Recently, Pastor Mark Driscoll preached on the calling of the twelve apostles in Luke 6. In one of the key sections of that sermon, he encourages Christians to: "Die with your boots on" The gist of this is:
You're either going to go out like Judas or Jesus—that's how your life is going to end. You're going to go out like Jesus, faithful to the end, whatever the cost, or you're going to go out like Judas, prematurely, tragically, rebelliously, shamefully. I want you to keep your boots on, finish strong, run your race, see it through to the end, be a completer, a finisher, a closer of the things God has given you to do.
He goes on to describe how both tradition and history describe the deaths of nine of the apostles. The full text is available here.
I say this now because it is fitting on a couple of levels. A good friend of mine from college, Craig Simmons and his wife Kristin were in South Korea teaching ESL and living out the great commission. On June 9, Craig was walking home and was hit by a bus. The next week was filled with an outpouring of love, prayer and faithful facebook updates, keeping everyone in the loop. Despite apparent improvement in his condition, this past Tuesday (June 16) Craig Simmons died with his boots on. The reason that the Driscoll sermon is so fitting is that Craig introduced me to Driscoll's ministryback in my first year of Bible College. I owe a lot of owe a lot of who I am to the Spirit's work through Craig.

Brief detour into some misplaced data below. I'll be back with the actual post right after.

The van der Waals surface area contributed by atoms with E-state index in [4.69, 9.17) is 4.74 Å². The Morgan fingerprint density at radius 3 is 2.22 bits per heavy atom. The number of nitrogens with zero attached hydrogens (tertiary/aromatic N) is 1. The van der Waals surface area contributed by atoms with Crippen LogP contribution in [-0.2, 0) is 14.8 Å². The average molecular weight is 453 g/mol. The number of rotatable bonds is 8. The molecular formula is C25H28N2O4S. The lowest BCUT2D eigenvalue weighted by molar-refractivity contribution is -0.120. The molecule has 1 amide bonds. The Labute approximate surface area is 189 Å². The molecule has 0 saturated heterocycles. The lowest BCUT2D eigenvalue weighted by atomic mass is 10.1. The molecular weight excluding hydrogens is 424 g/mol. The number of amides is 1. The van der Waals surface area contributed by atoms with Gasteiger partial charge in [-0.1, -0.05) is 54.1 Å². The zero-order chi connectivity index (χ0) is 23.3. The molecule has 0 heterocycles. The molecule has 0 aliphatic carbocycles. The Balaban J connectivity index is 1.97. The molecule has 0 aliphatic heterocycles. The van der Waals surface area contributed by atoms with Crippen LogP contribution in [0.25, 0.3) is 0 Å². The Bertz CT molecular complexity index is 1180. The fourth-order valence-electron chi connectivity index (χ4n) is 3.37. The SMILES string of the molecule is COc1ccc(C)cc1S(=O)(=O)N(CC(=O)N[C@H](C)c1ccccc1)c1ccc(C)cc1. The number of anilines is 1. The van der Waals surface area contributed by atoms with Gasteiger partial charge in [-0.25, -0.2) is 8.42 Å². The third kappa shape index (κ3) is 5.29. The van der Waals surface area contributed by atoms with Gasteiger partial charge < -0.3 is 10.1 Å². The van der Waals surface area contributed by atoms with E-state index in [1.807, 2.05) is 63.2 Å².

I miss my friend, and I grieve with his wife and with the friends and family who miss him more than I ever could, but I can't help but be reminded of Philippians 1:21. I know this too, not every man is blessed enough to die with their boots on, and one day, I will see my friend again, I can only pray that I get there with a set of boots too.
Well done buddy
See you soon.